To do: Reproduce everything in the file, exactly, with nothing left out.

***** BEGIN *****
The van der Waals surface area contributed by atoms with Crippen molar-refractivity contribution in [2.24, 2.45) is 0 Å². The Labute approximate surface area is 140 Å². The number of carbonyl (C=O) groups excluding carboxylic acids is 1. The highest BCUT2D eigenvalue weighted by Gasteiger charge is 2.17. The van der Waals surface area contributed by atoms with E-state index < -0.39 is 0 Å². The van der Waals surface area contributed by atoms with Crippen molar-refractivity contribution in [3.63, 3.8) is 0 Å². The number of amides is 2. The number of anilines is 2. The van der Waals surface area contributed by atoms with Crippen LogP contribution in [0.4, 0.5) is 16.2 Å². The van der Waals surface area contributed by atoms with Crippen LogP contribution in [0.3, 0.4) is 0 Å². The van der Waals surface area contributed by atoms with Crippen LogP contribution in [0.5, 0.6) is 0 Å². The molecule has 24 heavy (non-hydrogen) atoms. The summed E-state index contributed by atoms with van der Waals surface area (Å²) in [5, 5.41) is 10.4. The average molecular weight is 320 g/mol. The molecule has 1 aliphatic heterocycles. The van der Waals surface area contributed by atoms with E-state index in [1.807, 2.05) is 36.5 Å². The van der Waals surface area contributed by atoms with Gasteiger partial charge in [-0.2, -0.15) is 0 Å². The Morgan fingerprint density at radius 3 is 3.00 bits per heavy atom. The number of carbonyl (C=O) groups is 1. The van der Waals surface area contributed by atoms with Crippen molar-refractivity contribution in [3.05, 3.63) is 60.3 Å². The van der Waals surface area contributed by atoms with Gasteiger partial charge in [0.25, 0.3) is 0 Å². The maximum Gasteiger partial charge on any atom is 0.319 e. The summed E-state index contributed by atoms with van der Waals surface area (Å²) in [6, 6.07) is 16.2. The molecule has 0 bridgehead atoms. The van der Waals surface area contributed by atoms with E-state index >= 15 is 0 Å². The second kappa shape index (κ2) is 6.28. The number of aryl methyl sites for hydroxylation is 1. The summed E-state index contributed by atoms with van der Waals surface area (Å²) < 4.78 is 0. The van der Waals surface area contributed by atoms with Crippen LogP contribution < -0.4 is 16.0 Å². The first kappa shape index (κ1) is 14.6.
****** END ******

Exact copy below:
The van der Waals surface area contributed by atoms with Crippen molar-refractivity contribution in [2.24, 2.45) is 0 Å². The Labute approximate surface area is 140 Å². The number of carbonyl (C=O) groups excluding carboxylic acids is 1. The highest BCUT2D eigenvalue weighted by Gasteiger charge is 2.17. The van der Waals surface area contributed by atoms with E-state index < -0.39 is 0 Å². The van der Waals surface area contributed by atoms with Crippen molar-refractivity contribution in [3.63, 3.8) is 0 Å². The number of amides is 2. The number of anilines is 2. The van der Waals surface area contributed by atoms with Crippen LogP contribution in [0.4, 0.5) is 16.2 Å². The van der Waals surface area contributed by atoms with Crippen LogP contribution in [0.3, 0.4) is 0 Å². The van der Waals surface area contributed by atoms with Crippen LogP contribution in [0.5, 0.6) is 0 Å². The molecule has 24 heavy (non-hydrogen) atoms. The summed E-state index contributed by atoms with van der Waals surface area (Å²) in [5, 5.41) is 10.4. The average molecular weight is 320 g/mol. The molecule has 1 aliphatic heterocycles. The van der Waals surface area contributed by atoms with E-state index in [1.807, 2.05) is 36.5 Å². The van der Waals surface area contributed by atoms with Gasteiger partial charge in [-0.2, -0.15) is 0 Å². The Morgan fingerprint density at radius 3 is 3.00 bits per heavy atom. The number of carbonyl (C=O) groups is 1. The van der Waals surface area contributed by atoms with Crippen molar-refractivity contribution in [3.05, 3.63) is 60.3 Å². The van der Waals surface area contributed by atoms with Gasteiger partial charge in [0.25, 0.3) is 0 Å². The maximum Gasteiger partial charge on any atom is 0.319 e. The summed E-state index contributed by atoms with van der Waals surface area (Å²) in [6, 6.07) is 16.2. The molecule has 0 bridgehead atoms. The van der Waals surface area contributed by atoms with E-state index >= 15 is 0 Å². The second kappa shape index (κ2) is 6.28. The number of aryl methyl sites for hydroxylation is 1. The summed E-state index contributed by atoms with van der Waals surface area (Å²) < 4.78 is 0. The van der Waals surface area contributed by atoms with Crippen LogP contribution < -0.4 is 16.0 Å². The first kappa shape index (κ1) is 14.6.